11. There are many other examples of PKI deployment in other sectors perhaps in different scale and different element of success. They include projects in the government, Finance and Banking, as well as Logistics. Although most of the examples cited involved sectors that either deals with confidential information, or with high volume of high-value transactions, the potential for PKI is obviously enormous. It is especially so as many multiple industry applications are increasingly using PKI as the key security technology. Large technology players such as IBM and Microsoft have initiated a proposal to adopt PKI through the use of XML signature as the main technology in the security model of Web Services, which by itself is an underlying engine of how different systems is integrated together.
12. While the government will continue in our role to catalyse the development of PKI and its adoption, I would like to urge businesses to consider using PKI in their applications where applicable, and especially when there is a compelling need. You can always start from 'small' say from within the business enterprises. For example, we have the Singapore Technologies Group and Singapore Telecommunications issuing digital certificates to their top management and Board of Directors to authenticate themselves for secure emails and other online applications, while Standard and Chartered Bank Singapore issuing digital certificate to authenticate their corporate users for their corporate banking. Hence PKI can be your key to a more secured online world.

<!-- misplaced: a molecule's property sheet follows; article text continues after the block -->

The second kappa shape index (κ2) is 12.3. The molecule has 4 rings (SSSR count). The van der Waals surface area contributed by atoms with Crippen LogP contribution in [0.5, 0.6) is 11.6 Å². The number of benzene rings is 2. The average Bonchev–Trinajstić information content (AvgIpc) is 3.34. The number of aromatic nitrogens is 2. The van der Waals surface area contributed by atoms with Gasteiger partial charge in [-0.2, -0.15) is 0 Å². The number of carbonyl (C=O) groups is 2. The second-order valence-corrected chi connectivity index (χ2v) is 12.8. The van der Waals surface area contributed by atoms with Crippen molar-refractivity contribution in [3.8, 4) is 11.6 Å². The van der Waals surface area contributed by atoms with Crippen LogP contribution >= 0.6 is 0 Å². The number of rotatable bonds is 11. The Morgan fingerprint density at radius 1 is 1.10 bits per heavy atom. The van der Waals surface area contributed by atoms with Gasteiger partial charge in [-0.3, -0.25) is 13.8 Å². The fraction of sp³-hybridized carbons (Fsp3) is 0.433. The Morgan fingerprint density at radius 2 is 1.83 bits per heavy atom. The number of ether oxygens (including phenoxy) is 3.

13. Given the growing importance of online security especially with the rise of e-commerce, I am happy to note the progress of the Asia PKI Forum. For those of who may not be so familiar with this Forum, it is an industry-led Forum that plays a leading role in education, harmonising cross border regulation, facilitating interoperability as well as identifying and developing potential PKI applications. And very importantly, it also serves as a platform for closer co-operation between the government and the industry. Singapore is one of the founder members together with Japan and Korea in the year 2001.
14. This morning, I am pleased several of our members in the Forum have agreed to share us with their experiences in PKI development. I am sure it will be an insightful experience for all of us. I read all the presentation slides and they contain a lot of useful information. I wish all of you a fruitful session ahead.
15. Thank you.